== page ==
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Pretty much any gum chewer has had a reason — or need — to swallow their gum rather than politely returning it to its wrapper to toss it out. (The recommended means of disposal.)
But that naturally leads to the question on the minds of many, who were told as children that swallowing gum causes it to stay in your stomach for seven years.
A video posted by the American Chemical Society's Reactions channel offers the answer by way of a brief lesson on digestion. And it's a little ... sticky.
As we all know, gum isn't broken down by mere chewing. So it goes in a great big lump down to our stomach, where it's pretty acidic. And while that can take care of some parts of the gum (like the carbohydrates from the sugar), it can't quite tackle the whole thing.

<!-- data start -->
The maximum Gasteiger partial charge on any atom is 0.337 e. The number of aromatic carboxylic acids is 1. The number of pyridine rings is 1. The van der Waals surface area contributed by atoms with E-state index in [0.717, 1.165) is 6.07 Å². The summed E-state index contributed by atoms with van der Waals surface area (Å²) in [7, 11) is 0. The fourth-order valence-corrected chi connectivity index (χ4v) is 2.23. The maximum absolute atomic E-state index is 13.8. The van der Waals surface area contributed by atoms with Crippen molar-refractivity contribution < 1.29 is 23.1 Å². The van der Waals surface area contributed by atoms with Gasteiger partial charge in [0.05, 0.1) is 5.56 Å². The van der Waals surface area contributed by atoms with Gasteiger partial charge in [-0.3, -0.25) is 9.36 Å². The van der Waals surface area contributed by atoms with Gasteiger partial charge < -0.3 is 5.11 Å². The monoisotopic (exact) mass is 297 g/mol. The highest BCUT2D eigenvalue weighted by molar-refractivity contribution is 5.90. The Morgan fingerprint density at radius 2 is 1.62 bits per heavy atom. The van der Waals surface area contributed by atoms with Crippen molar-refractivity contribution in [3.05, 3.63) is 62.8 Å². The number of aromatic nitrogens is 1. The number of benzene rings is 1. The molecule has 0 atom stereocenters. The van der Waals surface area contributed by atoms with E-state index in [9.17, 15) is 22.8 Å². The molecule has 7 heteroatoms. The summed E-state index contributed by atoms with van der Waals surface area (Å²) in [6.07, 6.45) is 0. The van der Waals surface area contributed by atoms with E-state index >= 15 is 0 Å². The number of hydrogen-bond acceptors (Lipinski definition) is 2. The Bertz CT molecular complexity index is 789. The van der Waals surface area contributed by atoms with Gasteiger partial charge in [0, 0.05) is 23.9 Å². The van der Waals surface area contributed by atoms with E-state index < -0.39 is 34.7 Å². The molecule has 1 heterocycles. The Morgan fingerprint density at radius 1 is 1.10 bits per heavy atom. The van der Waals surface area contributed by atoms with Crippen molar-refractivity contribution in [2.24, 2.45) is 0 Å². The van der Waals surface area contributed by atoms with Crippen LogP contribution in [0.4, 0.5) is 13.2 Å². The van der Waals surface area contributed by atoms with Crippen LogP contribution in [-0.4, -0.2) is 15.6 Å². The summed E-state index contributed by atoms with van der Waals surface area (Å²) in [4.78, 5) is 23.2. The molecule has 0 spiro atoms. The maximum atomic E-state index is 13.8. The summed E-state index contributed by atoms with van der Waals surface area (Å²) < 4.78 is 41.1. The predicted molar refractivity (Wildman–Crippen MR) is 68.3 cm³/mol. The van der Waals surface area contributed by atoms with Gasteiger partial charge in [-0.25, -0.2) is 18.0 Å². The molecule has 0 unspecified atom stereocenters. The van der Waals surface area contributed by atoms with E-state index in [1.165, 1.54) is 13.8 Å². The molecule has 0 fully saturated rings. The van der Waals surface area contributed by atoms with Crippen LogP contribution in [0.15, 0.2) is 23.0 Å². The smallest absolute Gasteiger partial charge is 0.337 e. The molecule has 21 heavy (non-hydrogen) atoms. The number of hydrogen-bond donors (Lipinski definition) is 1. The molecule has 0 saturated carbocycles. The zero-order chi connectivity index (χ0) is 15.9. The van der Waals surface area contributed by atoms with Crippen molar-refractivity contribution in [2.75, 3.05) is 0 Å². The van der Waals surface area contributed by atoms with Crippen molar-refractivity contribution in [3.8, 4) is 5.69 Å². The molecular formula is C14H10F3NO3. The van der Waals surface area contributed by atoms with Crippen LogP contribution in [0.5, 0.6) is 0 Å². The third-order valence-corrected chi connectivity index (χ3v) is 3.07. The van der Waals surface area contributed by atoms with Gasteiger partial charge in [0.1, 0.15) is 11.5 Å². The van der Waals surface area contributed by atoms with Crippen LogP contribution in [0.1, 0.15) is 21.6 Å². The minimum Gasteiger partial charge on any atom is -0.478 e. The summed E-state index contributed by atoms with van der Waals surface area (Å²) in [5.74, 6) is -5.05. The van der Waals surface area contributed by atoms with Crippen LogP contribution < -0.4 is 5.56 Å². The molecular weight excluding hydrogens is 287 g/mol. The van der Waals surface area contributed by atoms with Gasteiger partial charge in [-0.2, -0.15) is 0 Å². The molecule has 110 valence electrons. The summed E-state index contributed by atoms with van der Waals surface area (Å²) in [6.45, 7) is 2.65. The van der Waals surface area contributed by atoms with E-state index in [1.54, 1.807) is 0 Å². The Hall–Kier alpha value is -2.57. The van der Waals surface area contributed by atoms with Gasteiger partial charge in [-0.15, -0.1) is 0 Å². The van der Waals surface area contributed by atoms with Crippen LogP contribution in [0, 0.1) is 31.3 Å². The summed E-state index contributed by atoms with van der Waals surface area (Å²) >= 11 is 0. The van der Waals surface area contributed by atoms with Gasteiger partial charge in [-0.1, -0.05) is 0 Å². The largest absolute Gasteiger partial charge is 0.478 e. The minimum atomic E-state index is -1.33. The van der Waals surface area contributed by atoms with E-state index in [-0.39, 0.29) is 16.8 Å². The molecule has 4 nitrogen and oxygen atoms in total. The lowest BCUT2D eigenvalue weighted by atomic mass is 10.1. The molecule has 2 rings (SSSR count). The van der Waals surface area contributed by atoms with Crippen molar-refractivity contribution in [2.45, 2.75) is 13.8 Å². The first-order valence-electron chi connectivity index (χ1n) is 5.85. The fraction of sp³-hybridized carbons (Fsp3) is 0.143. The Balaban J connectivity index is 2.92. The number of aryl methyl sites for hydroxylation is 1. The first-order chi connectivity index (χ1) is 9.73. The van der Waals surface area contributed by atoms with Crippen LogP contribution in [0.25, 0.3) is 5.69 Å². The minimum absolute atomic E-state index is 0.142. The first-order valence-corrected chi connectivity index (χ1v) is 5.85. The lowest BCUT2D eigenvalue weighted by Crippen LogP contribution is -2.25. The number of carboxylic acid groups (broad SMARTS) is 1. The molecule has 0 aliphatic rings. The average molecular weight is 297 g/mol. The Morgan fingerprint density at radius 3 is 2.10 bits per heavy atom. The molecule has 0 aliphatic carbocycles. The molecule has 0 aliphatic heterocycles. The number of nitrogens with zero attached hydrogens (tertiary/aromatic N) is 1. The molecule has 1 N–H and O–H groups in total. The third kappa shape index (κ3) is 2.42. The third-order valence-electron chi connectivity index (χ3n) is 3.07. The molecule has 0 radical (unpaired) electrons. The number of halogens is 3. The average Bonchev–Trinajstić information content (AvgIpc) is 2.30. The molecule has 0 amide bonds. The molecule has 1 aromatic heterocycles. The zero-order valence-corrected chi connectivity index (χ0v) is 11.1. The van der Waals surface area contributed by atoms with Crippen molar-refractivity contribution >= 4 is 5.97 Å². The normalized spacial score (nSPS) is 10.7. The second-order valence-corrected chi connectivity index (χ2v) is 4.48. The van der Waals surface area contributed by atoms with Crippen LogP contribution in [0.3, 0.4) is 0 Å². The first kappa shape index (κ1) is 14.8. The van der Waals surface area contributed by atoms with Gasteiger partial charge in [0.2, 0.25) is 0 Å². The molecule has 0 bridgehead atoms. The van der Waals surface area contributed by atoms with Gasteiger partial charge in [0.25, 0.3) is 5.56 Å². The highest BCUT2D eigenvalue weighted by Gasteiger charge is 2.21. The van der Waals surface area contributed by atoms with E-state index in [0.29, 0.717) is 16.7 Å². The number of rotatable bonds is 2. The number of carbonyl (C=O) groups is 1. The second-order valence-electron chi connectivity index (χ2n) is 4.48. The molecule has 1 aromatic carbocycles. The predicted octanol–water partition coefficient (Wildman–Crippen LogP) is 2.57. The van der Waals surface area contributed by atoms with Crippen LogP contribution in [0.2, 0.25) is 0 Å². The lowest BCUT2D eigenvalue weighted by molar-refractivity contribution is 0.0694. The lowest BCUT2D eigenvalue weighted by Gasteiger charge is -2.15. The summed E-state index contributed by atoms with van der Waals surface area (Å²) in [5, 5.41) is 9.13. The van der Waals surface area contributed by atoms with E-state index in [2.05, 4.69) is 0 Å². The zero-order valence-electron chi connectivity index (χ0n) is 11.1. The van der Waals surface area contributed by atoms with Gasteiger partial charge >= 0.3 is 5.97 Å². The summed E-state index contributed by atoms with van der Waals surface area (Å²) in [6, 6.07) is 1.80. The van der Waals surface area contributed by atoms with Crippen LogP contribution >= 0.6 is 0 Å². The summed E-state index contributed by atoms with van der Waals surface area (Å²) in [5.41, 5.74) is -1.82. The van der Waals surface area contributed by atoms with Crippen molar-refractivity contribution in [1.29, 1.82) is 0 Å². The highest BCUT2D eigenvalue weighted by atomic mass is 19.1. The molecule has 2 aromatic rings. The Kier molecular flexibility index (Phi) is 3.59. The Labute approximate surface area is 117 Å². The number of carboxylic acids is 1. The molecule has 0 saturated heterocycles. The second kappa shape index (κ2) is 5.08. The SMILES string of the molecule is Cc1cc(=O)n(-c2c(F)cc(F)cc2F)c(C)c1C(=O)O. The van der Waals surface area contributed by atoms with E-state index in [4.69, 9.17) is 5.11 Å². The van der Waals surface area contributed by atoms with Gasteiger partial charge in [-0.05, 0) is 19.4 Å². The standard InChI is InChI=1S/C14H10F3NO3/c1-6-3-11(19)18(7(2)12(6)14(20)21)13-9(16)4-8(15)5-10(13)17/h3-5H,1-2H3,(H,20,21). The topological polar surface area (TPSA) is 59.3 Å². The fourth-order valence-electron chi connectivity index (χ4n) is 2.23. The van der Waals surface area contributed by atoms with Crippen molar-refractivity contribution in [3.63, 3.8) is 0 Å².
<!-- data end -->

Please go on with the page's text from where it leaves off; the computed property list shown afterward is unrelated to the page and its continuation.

Well, sorry to burst your bubble, but here's the bottom line: While stomach acids don't break down the gum entirely, that's not the last you'll, um, see of it. Humans ingest many things that are only partially digestible, which means it all ultimately comes out in the toilet bowl.
Maybe it's now time to tackle the related question, posed in a hit 1961 song by Lonnie Donegan (and re-asked by the Muppets years later): "Does Your Chewing Gum Lose Its Flavor (On the Bedpost Overnight)?"
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